I had every luxury I needed and made friends with others passing through. You can’t play pool with 8 people from the Ukraine, Spain, Germany and France at a hotel.
Traveling alone means you can make this choice and meet new people without worrying about uncomfortable friends and family.
Your independence will shine.
Whether it is in your nature to do things alone or you’d rather run through a desert of broken glass being chased by a cheetah than eat dinner by yourself, traveling solo affords an independence that will stay with you long after your trip has ended.
You have no one to tell you where to go, which street is correct, what the local culture dictates or if it’s a bad idea to try a questionable, but interesting, local cuisine.
Your choices either take you exactly where you want to end up or get you completely lost, which results in another great journey!
I was lost in Aachen, Germany for over three hours when I went sightseeing on foot in the city. Aachen was beautiful and small and not a soul that I encountered spoke English (I spoke no German except for guten tag and danke). I found myself in a residential neighborhood that was miles away from my bus stop with no clue how to get back. I wandered through the loveliest areas and never encountered a tourist. Parks, schools and gardens were how I spent my afternoon. It was beautiful and leisurely.
Eventually, I found a sweet woman who helped me return to my bus stop. We were unable to communicate with words, but she never gave up on me. Sometimes, the international language of a smile can get you anywhere.
If you miss your train, get lost on foot or lose your backpack, it is up to you to work your way out of the scenario and have fun while doing it. Don’t panic. Just go with the flow and it always works itself out.
Tip: Always walk confidently everywhere you go, even if you are lost. Being smart, responsible and alert is essential when traveling, but especially while alone. Never give anyone a reason to think you are vulnerable.
You NEVER have to compromise!
So, I know that when you’re in Paris, you are “supposed” to go to the Louvre and go to the Eiffel Tower, right? Well, no, not really.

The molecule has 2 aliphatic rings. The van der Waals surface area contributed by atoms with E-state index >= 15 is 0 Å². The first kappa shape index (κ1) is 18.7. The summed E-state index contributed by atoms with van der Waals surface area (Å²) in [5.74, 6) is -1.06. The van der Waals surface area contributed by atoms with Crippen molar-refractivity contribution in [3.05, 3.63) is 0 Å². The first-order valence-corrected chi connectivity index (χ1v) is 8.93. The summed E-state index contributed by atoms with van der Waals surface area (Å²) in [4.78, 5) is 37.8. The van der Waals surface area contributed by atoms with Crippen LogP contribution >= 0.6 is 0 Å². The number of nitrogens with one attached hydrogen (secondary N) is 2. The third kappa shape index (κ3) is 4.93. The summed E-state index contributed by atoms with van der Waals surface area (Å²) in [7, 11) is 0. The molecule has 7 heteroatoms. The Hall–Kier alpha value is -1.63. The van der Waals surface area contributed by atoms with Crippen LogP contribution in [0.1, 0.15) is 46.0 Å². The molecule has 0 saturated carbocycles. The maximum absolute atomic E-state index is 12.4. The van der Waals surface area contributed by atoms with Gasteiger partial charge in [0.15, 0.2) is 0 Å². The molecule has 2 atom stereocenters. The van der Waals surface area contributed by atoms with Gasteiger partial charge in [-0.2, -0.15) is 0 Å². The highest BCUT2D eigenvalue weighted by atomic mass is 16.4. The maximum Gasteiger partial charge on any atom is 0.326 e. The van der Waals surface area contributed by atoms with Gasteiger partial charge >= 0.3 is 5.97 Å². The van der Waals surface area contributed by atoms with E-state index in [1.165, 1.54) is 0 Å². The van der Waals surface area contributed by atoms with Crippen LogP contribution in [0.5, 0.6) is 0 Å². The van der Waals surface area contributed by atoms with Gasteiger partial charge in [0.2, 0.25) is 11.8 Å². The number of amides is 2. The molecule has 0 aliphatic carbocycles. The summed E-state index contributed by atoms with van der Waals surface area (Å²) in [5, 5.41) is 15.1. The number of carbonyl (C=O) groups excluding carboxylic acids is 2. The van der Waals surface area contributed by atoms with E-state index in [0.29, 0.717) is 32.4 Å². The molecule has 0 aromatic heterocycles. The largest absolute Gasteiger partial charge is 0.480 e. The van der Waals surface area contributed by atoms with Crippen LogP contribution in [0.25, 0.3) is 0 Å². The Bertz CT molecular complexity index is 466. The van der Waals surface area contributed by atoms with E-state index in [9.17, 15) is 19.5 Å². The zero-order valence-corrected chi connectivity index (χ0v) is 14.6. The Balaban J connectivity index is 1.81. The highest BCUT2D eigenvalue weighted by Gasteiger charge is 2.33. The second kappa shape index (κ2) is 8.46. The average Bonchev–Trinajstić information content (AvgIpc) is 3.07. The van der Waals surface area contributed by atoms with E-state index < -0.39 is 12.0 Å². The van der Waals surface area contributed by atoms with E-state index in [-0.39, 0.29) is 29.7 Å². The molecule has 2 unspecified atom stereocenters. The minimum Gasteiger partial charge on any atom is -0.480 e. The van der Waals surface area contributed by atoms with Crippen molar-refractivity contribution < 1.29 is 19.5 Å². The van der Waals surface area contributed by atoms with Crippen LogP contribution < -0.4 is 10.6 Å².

When you travel alone, you can do anything you want.
No one is making you visit the iconic landmarks. You don’t have to agree on your entire day with someone else that has completely different tastes. Would you rather go to the Eiffel Tower or spend the afternoon in a dusty French library? Would you rather visit a local watering hole and get to know the residents versus wading through tourists and fanny packs to get a glimpse of the Arc de Triomphe that you can see from a distance?
I’m not saying you shouldn’t want to see these locations, but maybe it’s not the most important thing on your list while in France. The beautiful thing when you’re alone is that you write that list. You can stay in a cheap hostel and save the extra money for a fancy dinner or a train ticket to Belgium. Or you can splurge on the hotel and order room service.
I chose to spend a day at the beautiful park next to the river Seine, photographing Notre Dame and perusing the Shakespeare and Company bookstore. I spent hours there and loved every minute. No one was rushing me out to stick to an itinerary. In fact, I detest itineraries and much prefer to go where my interests lead me.
Your trip. Your choice.
Once your trip is at an end, you will have a sense of accomplishment. You managed to navigate a foreign country by yourself with only your wits and a camera.
I hope my experiences have allowed you to at least consider the benefits of solo travel in your future. It will change the way you see and experience the world around you.